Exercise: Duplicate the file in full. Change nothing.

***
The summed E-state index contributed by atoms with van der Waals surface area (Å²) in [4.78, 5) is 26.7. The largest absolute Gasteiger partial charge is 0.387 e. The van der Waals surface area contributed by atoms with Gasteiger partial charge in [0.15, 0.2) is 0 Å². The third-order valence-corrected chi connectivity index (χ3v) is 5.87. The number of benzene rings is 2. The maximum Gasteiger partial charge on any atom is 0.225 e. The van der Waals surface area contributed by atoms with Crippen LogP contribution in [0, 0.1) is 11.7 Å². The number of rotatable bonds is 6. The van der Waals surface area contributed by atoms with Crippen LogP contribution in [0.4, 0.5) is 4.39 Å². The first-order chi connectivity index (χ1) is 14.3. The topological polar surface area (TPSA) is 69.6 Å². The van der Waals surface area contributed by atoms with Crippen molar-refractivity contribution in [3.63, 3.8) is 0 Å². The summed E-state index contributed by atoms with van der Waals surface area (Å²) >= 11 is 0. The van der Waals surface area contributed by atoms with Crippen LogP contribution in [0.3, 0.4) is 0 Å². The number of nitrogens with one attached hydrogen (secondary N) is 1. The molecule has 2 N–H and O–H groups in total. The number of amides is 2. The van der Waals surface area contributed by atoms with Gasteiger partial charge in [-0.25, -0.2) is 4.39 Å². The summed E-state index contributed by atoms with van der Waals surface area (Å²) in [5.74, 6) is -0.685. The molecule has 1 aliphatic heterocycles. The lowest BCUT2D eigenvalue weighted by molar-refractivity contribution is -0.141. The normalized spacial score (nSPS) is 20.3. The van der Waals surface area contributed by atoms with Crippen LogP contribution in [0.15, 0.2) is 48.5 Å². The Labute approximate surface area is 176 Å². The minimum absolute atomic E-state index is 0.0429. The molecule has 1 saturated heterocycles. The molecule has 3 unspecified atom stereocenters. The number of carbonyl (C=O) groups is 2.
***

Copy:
The summed E-state index contributed by atoms with van der Waals surface area (Å²) in [4.78, 5) is 26.7. The largest absolute Gasteiger partial charge is 0.387 e. The van der Waals surface area contributed by atoms with Gasteiger partial charge in [0.15, 0.2) is 0 Å². The third-order valence-corrected chi connectivity index (χ3v) is 5.87. The number of benzene rings is 2. The maximum Gasteiger partial charge on any atom is 0.225 e. The van der Waals surface area contributed by atoms with Crippen LogP contribution in [0, 0.1) is 11.7 Å². The number of rotatable bonds is 6. The van der Waals surface area contributed by atoms with Crippen LogP contribution in [0.4, 0.5) is 4.39 Å². The first-order chi connectivity index (χ1) is 14.3. The topological polar surface area (TPSA) is 69.6 Å². The van der Waals surface area contributed by atoms with Crippen molar-refractivity contribution in [3.63, 3.8) is 0 Å². The summed E-state index contributed by atoms with van der Waals surface area (Å²) >= 11 is 0. The van der Waals surface area contributed by atoms with Crippen LogP contribution in [0.3, 0.4) is 0 Å². The number of nitrogens with one attached hydrogen (secondary N) is 1. The molecule has 2 N–H and O–H groups in total. The number of amides is 2. The van der Waals surface area contributed by atoms with Gasteiger partial charge in [-0.25, -0.2) is 4.39 Å². The summed E-state index contributed by atoms with van der Waals surface area (Å²) in [5.74, 6) is -0.685. The molecule has 1 aliphatic heterocycles. The lowest BCUT2D eigenvalue weighted by molar-refractivity contribution is -0.141. The normalized spacial score (nSPS) is 20.3. The van der Waals surface area contributed by atoms with Crippen LogP contribution in [0.15, 0.2) is 48.5 Å². The Labute approximate surface area is 176 Å². The minimum absolute atomic E-state index is 0.0429. The molecule has 1 saturated heterocycles. The molecule has 3 unspecified atom stereocenters. The number of carbonyl (C=O) groups is 2.